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DIY Chain Link Fence

 
Posts: 165
Location: Slovakia
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I was looking for some tools on the classifieds here and came across these home made machines for making chain link fence. One makes fence with 4cm (1.75") openings, the other 5cm (2"). If you're really pressed for cash, and really need chain link fencing for something making one of these machines could, I guess be useful, assuming you can buy galvanized wire for less than pre-made fence.
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Chainlink fence machine, first photo
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Chainlink fence machine, second photo
 
Posts: 53
Location: Conroe, Tx
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Wow that's cool! Never knew these existed. I figured it had always done by machine.
 
Andrew Ray
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I suspect that at some point under communism here, chainlink fencing was hard to come by, but wire was plentiful. I don't know how it is with the younger generation here, but the older generation, at least in the countryside, seemed pretty resourceful. One of my cousin-in-laws is a woodworker-- half of his power tools he made himself.
 
steward
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I ran across this video today of someone making one of these things, only in TINY form. I'm not good at this kind of building, but maybe the video has enough info for someone to scale it up to make a normal-sized chainlink fence?

Note: Turn the closed-captioning on! Sadly the video doesn't have any vocal narration, but there are subtitles in the closed captioning.

 
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Wow, this is such a useful post.  I recently discovered the artist John Ruppert and his large scale chain link fence sculptures.  

I keep thinking this artistic use of chain link fence could have many practical uses as well.  

If anyone has worked with chain link fencing, is it's nature to roll up in one direction but not in the opposite direction?  Is that how some of these sculptures stand on their own I wonder?  

(Google "John Ruppert chain link sculpture" to be inspired)
 
steward & bricolagier
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Lynne Cim wrote:

If anyone has worked with chain link fencing, is it's nature to roll up in one direction but not in the opposite direction?  Is that how some of these sculptures stand on their own I wonder?  

(Google "John Ruppert chain link sculpture" to be inspired)



Thanks for the recommendation. Very cool!
Chain link, by it's nature, flexes at each joint, so no, it has no urge to roll any one way.
Looking at the sculptures, they stand up because he has pulled the bottom part of each "link" (not sure of word for each zig zag wire) straighter, tightening the angle of the whole thing, then fastening it into a tube.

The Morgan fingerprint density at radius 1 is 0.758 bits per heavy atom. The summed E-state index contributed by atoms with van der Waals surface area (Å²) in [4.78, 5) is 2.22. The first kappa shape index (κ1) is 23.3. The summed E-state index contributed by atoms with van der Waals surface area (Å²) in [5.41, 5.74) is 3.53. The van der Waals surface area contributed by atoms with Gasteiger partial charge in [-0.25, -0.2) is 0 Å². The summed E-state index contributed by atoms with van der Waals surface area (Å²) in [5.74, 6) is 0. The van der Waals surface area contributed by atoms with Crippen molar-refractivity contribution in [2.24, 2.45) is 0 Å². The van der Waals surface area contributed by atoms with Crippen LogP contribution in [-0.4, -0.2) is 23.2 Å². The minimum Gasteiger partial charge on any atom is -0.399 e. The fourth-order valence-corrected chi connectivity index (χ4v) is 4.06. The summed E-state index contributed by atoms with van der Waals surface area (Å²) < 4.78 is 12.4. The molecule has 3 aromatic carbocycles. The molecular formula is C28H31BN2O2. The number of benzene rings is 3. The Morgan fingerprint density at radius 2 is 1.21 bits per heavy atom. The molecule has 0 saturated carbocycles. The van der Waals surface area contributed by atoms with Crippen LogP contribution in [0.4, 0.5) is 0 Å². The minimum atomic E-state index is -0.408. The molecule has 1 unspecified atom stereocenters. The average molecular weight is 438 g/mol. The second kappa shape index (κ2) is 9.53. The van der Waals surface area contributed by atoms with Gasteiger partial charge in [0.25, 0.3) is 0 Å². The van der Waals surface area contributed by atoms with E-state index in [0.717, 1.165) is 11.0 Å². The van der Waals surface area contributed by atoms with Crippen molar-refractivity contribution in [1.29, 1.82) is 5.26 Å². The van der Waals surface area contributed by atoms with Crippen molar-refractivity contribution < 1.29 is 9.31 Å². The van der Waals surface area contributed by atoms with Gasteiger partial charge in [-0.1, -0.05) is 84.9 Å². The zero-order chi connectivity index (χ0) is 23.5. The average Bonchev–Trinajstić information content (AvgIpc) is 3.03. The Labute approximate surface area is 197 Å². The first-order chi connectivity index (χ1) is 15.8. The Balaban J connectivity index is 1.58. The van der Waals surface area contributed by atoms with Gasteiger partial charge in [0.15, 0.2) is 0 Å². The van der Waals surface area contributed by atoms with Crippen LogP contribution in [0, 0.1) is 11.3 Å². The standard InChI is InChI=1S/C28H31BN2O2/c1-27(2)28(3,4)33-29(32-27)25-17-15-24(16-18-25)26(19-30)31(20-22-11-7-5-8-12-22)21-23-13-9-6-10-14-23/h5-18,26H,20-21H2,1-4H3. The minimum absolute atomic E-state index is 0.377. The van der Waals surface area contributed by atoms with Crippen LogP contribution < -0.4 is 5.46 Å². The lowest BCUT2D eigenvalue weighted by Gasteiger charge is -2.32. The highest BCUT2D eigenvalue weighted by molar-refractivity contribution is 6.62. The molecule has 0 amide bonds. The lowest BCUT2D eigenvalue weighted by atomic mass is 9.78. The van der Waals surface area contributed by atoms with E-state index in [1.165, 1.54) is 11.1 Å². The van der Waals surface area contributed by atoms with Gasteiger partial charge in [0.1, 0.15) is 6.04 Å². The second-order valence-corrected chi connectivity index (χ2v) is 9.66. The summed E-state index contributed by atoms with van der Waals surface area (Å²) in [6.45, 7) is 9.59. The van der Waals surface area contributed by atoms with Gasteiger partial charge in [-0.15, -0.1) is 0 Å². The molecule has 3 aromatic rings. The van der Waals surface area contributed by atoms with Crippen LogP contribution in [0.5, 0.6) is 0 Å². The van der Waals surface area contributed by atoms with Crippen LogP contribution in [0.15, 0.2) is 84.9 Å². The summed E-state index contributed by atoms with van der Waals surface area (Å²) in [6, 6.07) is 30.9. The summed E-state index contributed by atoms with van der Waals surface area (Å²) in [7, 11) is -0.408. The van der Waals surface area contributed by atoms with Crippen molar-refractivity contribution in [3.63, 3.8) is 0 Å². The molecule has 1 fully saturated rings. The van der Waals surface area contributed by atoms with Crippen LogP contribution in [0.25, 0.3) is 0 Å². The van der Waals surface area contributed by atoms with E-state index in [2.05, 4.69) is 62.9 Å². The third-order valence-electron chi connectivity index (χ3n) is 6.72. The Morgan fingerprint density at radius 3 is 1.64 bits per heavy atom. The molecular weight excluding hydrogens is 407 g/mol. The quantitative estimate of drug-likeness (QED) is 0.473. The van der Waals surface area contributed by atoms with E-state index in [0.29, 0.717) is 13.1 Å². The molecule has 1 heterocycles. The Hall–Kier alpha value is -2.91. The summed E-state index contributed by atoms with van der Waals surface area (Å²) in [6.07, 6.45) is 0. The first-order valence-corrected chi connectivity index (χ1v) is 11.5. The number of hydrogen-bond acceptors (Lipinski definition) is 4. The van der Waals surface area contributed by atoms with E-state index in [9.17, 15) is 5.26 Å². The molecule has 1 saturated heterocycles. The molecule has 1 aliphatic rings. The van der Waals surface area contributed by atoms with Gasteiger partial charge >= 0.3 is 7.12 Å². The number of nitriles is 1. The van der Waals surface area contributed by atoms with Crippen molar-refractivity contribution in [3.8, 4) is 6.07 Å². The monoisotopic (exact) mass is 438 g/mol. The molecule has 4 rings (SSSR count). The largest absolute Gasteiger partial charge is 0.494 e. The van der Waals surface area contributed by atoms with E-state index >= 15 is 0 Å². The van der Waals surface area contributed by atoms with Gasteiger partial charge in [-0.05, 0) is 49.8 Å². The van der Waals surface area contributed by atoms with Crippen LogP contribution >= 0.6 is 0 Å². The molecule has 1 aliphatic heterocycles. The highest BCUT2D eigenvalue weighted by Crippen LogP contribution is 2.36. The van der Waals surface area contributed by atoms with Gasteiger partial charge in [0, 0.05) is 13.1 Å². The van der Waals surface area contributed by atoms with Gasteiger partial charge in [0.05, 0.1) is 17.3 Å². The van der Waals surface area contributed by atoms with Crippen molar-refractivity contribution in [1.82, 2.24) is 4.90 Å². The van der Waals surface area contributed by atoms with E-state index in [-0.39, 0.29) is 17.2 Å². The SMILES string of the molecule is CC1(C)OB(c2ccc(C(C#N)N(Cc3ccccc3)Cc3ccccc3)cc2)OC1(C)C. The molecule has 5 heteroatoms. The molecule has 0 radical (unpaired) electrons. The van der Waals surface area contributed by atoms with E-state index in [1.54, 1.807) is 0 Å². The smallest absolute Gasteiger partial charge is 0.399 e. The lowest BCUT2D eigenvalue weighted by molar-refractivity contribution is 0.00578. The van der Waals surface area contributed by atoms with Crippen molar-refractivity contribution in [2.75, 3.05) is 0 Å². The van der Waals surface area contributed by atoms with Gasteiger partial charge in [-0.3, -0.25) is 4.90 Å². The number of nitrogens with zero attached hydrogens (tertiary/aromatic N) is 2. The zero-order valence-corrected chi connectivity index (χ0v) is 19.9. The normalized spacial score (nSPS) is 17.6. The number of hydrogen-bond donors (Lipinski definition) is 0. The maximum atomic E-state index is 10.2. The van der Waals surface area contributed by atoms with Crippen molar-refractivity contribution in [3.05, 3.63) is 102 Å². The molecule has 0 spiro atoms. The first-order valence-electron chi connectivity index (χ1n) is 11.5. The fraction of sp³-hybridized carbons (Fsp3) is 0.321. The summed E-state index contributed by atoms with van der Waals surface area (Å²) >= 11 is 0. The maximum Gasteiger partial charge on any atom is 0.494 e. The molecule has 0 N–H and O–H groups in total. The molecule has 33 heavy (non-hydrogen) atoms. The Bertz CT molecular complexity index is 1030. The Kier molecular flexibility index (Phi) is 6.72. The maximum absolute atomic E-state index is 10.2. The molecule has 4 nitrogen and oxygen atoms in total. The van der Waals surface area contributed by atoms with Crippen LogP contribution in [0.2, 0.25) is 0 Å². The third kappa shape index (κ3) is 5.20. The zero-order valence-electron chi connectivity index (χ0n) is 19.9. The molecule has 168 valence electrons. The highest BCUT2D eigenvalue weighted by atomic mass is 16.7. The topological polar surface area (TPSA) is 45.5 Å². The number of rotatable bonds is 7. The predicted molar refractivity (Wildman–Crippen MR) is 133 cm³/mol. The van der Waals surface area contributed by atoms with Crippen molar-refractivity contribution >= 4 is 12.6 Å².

I sew, and the words I'd use is he has curved it in by doing something like pleating the bottom to decrease the bottom width, only by straightening the "links."  

He does pretty work.
 
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There are a selection of hand operated chain link machines on the web in www.newdawnengineering.com

Look are the half-pipe channel that accepts the piece being made and the pins that hold the previous one.

There are downloadable instructions and a section on costing.

There is a completely different method of hand making the same product I have seen in Africa. Essentially you wind a wire around a short flat plate with the width matching the diagonal of the diamond. Then the flat coil is pulled off and stretched to take the shape of a "piece". These are hand wound into the end of the roll being assembled.

If someone wants to manufacture the New Dawn Eng design, contact me.

Crispin Pemberton-Pigott
 
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Location: SW Scotland
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Amazing stuff on that New Dawn Engineering site, including the FSP paraffin stove designed by a certain C P-P. There’s much food for thought on that product list. An excellent resource, thanks for sharing it, Crispin.
 
pollinator
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Funny that this post is filed under "frugality."
If I had the money to buy all those machining tools, the materials to make a chain link maker and the spools of wire, then the free time to fabricate the machine, bend the wire and link it all together like that by hand, I could afford to buy premade chain link.
 
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